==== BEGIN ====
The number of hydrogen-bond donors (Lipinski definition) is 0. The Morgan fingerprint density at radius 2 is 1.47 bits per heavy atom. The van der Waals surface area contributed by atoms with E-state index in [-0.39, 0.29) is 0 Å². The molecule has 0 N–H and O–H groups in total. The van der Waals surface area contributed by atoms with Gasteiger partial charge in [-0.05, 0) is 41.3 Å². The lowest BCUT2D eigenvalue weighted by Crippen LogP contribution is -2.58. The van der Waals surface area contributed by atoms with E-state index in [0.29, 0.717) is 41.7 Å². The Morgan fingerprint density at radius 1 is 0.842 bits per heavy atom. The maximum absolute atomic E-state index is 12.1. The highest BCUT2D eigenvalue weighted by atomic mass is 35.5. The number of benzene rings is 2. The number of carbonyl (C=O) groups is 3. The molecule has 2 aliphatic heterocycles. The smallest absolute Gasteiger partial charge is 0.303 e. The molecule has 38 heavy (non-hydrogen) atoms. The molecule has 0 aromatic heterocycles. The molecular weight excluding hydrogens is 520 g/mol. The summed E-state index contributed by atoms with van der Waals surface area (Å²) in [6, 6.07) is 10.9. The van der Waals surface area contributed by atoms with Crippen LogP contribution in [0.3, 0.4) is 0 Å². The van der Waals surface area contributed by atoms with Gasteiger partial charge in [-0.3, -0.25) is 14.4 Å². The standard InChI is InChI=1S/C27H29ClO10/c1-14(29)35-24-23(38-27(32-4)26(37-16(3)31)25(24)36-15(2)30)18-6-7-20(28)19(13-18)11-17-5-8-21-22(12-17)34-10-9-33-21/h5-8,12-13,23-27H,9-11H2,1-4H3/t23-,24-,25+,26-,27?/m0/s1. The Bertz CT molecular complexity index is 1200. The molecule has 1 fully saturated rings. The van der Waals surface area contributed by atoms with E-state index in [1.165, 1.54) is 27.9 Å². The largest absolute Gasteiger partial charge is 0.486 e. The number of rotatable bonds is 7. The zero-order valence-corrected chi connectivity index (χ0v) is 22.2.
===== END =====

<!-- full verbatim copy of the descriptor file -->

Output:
The number of hydrogen-bond donors (Lipinski definition) is 0. The Morgan fingerprint density at radius 2 is 1.47 bits per heavy atom. The van der Waals surface area contributed by atoms with E-state index in [-0.39, 0.29) is 0 Å². The molecule has 0 N–H and O–H groups in total. The van der Waals surface area contributed by atoms with Gasteiger partial charge in [-0.05, 0) is 41.3 Å². The lowest BCUT2D eigenvalue weighted by Crippen LogP contribution is -2.58. The van der Waals surface area contributed by atoms with E-state index in [0.29, 0.717) is 41.7 Å². The Morgan fingerprint density at radius 1 is 0.842 bits per heavy atom. The maximum absolute atomic E-state index is 12.1. The highest BCUT2D eigenvalue weighted by atomic mass is 35.5. The number of benzene rings is 2. The number of carbonyl (C=O) groups is 3. The molecule has 2 aliphatic heterocycles. The smallest absolute Gasteiger partial charge is 0.303 e. The molecule has 38 heavy (non-hydrogen) atoms. The molecule has 0 aromatic heterocycles. The molecular weight excluding hydrogens is 520 g/mol. The summed E-state index contributed by atoms with van der Waals surface area (Å²) in [6, 6.07) is 10.9. The van der Waals surface area contributed by atoms with Crippen LogP contribution in [0.3, 0.4) is 0 Å². The van der Waals surface area contributed by atoms with Gasteiger partial charge in [-0.3, -0.25) is 14.4 Å². The standard InChI is InChI=1S/C27H29ClO10/c1-14(29)35-24-23(38-27(32-4)26(37-16(3)31)25(24)36-15(2)30)18-6-7-20(28)19(13-18)11-17-5-8-21-22(12-17)34-10-9-33-21/h5-8,12-13,23-27H,9-11H2,1-4H3/t23-,24-,25+,26-,27?/m0/s1. The Bertz CT molecular complexity index is 1200. The molecule has 1 fully saturated rings. The van der Waals surface area contributed by atoms with E-state index in [1.165, 1.54) is 27.9 Å². The largest absolute Gasteiger partial charge is 0.486 e. The number of rotatable bonds is 7. The zero-order valence-corrected chi connectivity index (χ0v) is 22.2.